Mayor Park confident Zero Pay will succeed
“There are questions as to whether the transaction system will take off,” Park said in front of dozens of reporters at City Hall. “But people who are able to read the trends in the market and consumer behaviors will be able to tell that in a short time, everyone will be paying with their phones. It’s not a secret that we have the world on our palms when we hold our cellphones.”
Zero Pay is a mobile transaction system that is integrated with existing commercial banking and payment apps. Consumers can use it to pay by scanning Zero Pay QR codes at participating businesses.
Once consumers scan the QR codes with their apps and enter the amount they want to pay, the money will be transferred from their bank account to the business’s account. The payment system reduces processing fees to zero, or near zero, for small merchants.
The project was put forward by the Ministry of SMEs and Startups and the Financial Services Commission.
Partner companies include Naver Pay, Kakao Pay, BC Card, Nonghyup Bank, KEB Hana Bank, Shinhan Bank and Woori Bank. Their users can access Zero Pay on each platform. The city and provincial governments of Seoul, Busan, Incheon, South Gyeongsang and South Jeolla have also joined the initiative to include independent businesses in their regions in the new payment system. Seoul began a test launch of Zero Pay on Dec. 20. About 50,000 independent businesses in Seoul signed up for the payment system.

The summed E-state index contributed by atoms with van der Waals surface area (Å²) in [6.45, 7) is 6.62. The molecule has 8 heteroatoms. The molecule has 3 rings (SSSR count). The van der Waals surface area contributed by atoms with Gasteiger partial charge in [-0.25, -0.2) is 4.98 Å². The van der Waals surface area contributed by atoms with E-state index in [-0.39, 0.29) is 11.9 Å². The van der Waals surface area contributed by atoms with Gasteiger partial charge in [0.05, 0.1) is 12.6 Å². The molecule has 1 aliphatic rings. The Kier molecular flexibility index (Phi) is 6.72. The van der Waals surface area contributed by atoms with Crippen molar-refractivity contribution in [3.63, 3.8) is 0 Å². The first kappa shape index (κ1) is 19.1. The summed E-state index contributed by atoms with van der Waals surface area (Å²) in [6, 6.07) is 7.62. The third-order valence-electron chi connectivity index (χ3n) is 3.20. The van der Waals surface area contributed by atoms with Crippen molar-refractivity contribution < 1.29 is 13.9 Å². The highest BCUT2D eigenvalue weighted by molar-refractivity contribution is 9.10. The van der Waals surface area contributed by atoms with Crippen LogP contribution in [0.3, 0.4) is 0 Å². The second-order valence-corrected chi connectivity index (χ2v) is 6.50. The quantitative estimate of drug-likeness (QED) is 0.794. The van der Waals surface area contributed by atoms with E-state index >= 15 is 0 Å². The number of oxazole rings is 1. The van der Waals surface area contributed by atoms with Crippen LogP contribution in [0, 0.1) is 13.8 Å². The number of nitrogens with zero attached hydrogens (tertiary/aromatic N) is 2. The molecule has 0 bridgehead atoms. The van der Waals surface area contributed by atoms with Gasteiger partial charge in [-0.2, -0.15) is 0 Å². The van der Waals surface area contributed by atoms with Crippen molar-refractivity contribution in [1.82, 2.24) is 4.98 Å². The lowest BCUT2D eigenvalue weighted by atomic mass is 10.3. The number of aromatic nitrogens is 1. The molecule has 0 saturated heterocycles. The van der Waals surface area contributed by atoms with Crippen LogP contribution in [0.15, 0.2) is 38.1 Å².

In response to a question about the controversial redevelopment of the Euljiro area in central Seoul, Park said that urban development projects will focus on preserving some historical neighborhoods.
“We have to step away from our previous practices in urban development, like bulldozing through an area and rebuilding from nothing,” Park said. “We have to preserve the historical and traditional pockets of the city. For example, those old buildings across the Jongno District Office may seem dilapidated, but they’re actually quite beautiful, historical buildings. I’ve told my policy aides to not even think about changing that area.”
In regard to the fine-dust particle problem that plagued the city over the past few days, Park said that the city government plans to install condensing boiler technology throughout facilities in the city to reduce emissions.
“In addition to banning public officials’ cars and old diesel-fueled cars from the road on heavily polluted days, the city government is looking into condensing boiler technology that is said to reduce fine-dust particles emitted into the air by about 39 percent,” Park said.
BY ESTHER CHUNG [firstname.lastname@example.org]
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